Archive for September 16, 2019

Monday, September 16, 2019

Faster Xcode Rename Refactoring

Daniel Martín:

Tip: If you use the rename refactoring in Xcode a lot, you can save some time by skipping the code folding animation:

defaults write CodeFoldingAnimationSpeed -int 0

I’ve tended to do it manually with Find/Replace, both because the animation was so annoying and because the refactoring would often fail with an error or not actually find all the occurrences. With this default and Xcode 11, I’m going to start trying it again.


Recreating Mac Desktop Picture Photos

Oliver Haslam:

Have you ever wondered where your Mac’s macOS wallpaper was taken? Sure, we know roughly where, but do you want to know exactly where those iconic shots were captured? YouTuber Andrew Levitt apparently did. So he set about tracking down the location of each macOS wallpaper along with photographer Taylor Gray and videographer Jacob Phillips.

The result is a 13-minute video showing their escapades as they attempted to recreate the images we’ve been seeing on Mac desktops for years.

The video is here.

Update (2019-11-27): Stephen Warwick:

YouTuber Andrew Levitt and two friends, Jacob Phillips and Taylor Gray have teamed up in their latest attempt to recreate Apple’s default macOS wallpapers, this time taking a stab at the iconic shot of Catalina island from macOS Catalina.

TextMate 2.0

Allan Odgaard (via David Heinemeier Hansson, Hacker News):

After far too long, there is no longer any qualifier suffix in the version string, so it is now finally just “TextMate 2.0”


Not everything on the wishlist made it into 2.0, but TextMate remains a work in progress, so don’t despair :)

Congratulations are definitely in order after so many years of development. It is apparently a free update. There are tons of changes listed, but unfortunately they aren’t (yet?) organized in a way that’s very helpful for those who haven’t been using the app and following along with its development. In any case, it’s great to see continued development of native Mac text editors.


Allan had been making very fast progress on TextMate for the first several years, and the community was full of excited “early adopter” types, who were very chatty and supportive, and were actively engaged in improving the TextMate language “bundles”, trying out new features, etc. I found the ##textmate IRC channel at the time to be the best place to get technical help with pretty much any programming language.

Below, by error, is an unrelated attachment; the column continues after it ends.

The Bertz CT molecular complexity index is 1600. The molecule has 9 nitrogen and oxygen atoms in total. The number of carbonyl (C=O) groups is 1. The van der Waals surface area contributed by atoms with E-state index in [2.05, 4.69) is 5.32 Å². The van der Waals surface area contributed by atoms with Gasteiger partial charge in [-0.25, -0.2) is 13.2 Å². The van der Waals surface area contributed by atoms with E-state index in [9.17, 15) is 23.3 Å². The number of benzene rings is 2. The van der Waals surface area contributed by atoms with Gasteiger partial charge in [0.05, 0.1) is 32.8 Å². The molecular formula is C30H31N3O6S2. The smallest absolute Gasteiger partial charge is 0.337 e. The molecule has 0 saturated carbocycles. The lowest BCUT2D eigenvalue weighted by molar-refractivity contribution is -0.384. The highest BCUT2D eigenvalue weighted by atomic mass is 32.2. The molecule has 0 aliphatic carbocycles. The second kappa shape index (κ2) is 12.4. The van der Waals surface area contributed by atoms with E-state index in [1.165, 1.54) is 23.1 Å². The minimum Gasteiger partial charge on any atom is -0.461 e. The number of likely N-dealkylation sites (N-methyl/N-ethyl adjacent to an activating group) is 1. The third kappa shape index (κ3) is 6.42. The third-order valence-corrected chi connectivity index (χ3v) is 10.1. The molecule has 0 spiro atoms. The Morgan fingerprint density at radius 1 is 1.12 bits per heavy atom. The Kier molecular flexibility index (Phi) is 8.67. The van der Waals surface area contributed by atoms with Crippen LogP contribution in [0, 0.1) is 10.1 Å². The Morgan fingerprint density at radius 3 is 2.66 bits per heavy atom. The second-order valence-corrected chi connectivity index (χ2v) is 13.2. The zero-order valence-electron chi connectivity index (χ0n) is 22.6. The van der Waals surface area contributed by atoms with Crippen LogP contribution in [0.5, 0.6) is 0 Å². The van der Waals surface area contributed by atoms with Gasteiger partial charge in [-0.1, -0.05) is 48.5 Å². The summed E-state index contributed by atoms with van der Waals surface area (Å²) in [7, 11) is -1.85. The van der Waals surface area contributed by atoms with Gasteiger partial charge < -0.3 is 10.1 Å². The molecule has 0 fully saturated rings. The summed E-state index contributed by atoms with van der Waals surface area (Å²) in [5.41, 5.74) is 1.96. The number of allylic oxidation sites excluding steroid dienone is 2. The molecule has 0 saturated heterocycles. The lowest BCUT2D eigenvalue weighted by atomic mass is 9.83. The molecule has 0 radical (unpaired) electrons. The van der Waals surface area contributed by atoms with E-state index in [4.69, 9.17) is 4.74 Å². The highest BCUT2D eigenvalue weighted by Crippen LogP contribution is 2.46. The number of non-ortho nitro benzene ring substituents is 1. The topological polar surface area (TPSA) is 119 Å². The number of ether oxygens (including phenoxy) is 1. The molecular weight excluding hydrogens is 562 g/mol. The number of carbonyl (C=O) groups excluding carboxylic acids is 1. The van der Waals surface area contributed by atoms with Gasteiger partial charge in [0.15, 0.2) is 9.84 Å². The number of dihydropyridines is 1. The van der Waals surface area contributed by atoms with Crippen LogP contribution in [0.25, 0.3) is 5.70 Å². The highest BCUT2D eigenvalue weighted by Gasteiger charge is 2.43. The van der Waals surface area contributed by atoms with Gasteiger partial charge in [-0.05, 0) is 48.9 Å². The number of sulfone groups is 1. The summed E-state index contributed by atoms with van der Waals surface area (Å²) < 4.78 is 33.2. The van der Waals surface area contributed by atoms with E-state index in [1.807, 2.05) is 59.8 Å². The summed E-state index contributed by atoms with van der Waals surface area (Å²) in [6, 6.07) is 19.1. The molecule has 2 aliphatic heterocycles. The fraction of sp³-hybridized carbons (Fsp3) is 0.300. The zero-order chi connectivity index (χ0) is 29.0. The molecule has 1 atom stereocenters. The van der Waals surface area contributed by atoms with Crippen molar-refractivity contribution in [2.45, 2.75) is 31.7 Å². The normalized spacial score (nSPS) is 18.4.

Then at some point Allan decided that he had made some suboptimal design choices in pretty much every component of TextMate 1, and wanted to improve those with new designs. But he thought it would take more work to incrementally swap new parts in that were compatible with all of the other stuff he wanted to eventually replace, so he started in on what was a substantial rewrite of everything.

That (a) took away his incremental improvement of TextMate 1, (b) took his time away from being as responsive to user questions/ideas, (c) caused bundle authors to slow down on improvements to TM1 bundles while they waited to see what new features TM 2 had in store.

At the same time, the creation of an “insider” IRC channel took away some of the activity from the main IRC chat, the migration from one big SVN repository to a bunch of separate per-language Git repositories damped a lot of the bundle development activity as people were no longer exposed to every change to every bundle, so the bundles didn’t cross-pollinate as much.


Notarization Provider IDs

Daniel Jalkut (tweet):

The steps for automating notarization involve running the “altool” command from Terminal. Everything in the guide linked above should work perfectly unless you’re a member of more than one development team. If you have more than one team associated with your Apple ID, the back-end at Apple doesn’t know which one it should notarize on behalf of.


All that said, here is a surefire list of steps for obtaining your ITC Provider ID, or as it’s described in the altool man page, your ASC Provider Shortcode.

  1. Create a new App-Specific Password from your Apple ID management page.
  2. From Terminal, invoke iTMSTransporter with the following options:
    xcrun iTMSTransporter -m provider -u <yourAppleID> -p <yourAppSpecificPassword>
  3. At your discretion, revoke the App-Specific Password you created for this process.

It seems to be my name concatenated with the old “person number” for my developer account.

See also: Notarizing Your Flash/Air Applications For macOS (tweet).


MRT Updates: Informed Security

Howard Oakley:

We’re not informed about when these updates occur, nor of their purpose, nor do we know what changes they bring. In the past, Apple’s security tools used to refer to malware using names which, although not always the best-known, at least enabled us to know what they protected us from. Then last year Apple switched to using internal code names, so we now know that the latest MRT update enables that tool to remove MACOS.87fabeb and MACOS.07758e9. Oh boogaloo.

If you went to your physician and they said that you needed an immunisation but refused to tell you what it protected you from, would you consider that informed consent? Surely, everyone would be suspicious and refuse.


I keep trying to imagine who Apple thinks it’s protecting by this prolonged silence and refusal to inform. It’s not the malware developers, who will quickly be able to tell the effect of any changes that Apple makes to the protection in macOS. It’s not the users, who are unable to make informed decisions about whether third-party protection is worthwhile. It’s not system administrators, who are as baffled as anyone else on the receiving end.

Update (2019-09-17): Rosyna Keller:

Not all things in MRT have names. Some updates may just be to cover unnamed variants too.